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Mobile Phones

Mobile Phones

Maximise your mobile

Your mobile phone may not be the most reliable way of calling for help. Batteries can very quickly run flat and signal coverage in the hills is still a hit and miss affair. That said, the use of mobiles has grown enormously in the last ten years and the majority of calls for mountain rescue help are made by mobile. The days of running down the hill to the nearest telephone box to summon help – it would appear – are well and truly over.

So, how do you make the most of your mobile phone and maximise your chances of maintaining contact once you've called for help?

  • Keep your mobile in a plastic bag  somewhere warm and accessible, where you can hear it in the prevailing conditions. And pack a spare battery in a separate plastic bag.
  • If the signal is poor, stand still! Keep the phone in one position to maintain the connection.
  • Shelter the microphone from the wind and increase the receive volume settings as necessary.
  • Fully charge the battery (and the spare!) before setting off.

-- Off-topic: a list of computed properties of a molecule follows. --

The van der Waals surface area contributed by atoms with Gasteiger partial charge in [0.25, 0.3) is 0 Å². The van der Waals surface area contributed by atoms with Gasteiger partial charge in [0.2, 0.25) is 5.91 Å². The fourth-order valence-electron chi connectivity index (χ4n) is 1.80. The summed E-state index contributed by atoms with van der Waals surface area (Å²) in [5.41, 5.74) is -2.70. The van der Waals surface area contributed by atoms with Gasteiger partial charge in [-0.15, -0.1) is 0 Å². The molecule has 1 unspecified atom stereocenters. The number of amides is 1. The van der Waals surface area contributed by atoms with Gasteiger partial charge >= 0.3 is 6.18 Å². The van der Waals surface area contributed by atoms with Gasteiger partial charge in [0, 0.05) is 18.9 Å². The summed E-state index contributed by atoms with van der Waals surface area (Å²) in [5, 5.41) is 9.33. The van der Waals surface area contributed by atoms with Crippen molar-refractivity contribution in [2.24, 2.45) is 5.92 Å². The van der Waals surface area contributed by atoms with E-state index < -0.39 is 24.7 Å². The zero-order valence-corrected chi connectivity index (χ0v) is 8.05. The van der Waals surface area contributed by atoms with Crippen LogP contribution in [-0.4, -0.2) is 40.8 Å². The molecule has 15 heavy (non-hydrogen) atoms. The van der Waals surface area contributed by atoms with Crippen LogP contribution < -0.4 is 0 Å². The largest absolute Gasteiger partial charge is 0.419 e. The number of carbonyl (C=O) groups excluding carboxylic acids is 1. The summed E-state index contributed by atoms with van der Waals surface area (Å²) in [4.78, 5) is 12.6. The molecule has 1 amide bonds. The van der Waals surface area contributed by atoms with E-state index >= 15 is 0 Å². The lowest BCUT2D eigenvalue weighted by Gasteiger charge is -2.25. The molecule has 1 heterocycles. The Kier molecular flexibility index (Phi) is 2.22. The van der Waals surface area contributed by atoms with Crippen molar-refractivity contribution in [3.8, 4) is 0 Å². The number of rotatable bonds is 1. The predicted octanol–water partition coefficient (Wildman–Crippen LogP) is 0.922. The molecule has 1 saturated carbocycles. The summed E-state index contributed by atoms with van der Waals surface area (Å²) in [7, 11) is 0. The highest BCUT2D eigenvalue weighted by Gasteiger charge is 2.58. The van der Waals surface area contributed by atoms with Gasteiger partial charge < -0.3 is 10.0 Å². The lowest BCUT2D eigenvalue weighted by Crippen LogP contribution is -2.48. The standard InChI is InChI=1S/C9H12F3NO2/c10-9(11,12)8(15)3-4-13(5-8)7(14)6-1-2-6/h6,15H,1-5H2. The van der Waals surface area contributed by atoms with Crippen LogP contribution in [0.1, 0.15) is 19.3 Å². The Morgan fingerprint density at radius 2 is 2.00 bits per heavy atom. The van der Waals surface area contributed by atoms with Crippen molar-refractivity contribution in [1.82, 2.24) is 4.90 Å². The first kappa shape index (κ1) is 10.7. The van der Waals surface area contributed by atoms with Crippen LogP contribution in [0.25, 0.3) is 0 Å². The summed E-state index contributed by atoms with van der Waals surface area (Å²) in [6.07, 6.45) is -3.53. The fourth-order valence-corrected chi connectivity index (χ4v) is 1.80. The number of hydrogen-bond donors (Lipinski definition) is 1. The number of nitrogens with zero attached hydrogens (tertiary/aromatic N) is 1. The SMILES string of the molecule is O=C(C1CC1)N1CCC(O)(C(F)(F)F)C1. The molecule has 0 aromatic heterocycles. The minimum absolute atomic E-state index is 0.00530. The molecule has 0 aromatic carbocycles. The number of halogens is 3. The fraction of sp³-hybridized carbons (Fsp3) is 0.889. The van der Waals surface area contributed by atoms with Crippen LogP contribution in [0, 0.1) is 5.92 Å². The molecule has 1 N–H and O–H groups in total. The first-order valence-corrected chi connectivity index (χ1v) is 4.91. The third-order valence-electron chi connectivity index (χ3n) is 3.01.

• Minimise your call time to conserve battery power.
  • Schedule your point of contact calls and switch off by arrangement, when not required.
  • The police or coastguard may establish a calling schedule with you - for example, every 20 minutes or so – between which you may arrange to turn off your mobile phone.
  • Check for coverage with every phone in the party. Use one phone at a time to preserve batteries – or swap batteries.
  • If there's only one phone and it shows no coverage, disconnect the battery for one minute and reconnect. Switch on and try again.
  • Consider taking all the available phones to a more prominent location to get network coverage. Take care not to get lost in the process and remember that sometimes a ten minute walk up the hill is sufficient to get you a signal, rather than running down the valley for an hour.
  • If you cannot move and/or have insufficient network coverage to make a voice call, try sending a text message from all the available mobile phones in your party, to your point of contact.
  • In a number of mountain areas, the deaf, hearing and speech impaired can now send an emergency 999 text message to a dedicated number. In Cumbria, for example, this is 07786 208999. Refer to the appropriate police authority for more details – before you set out!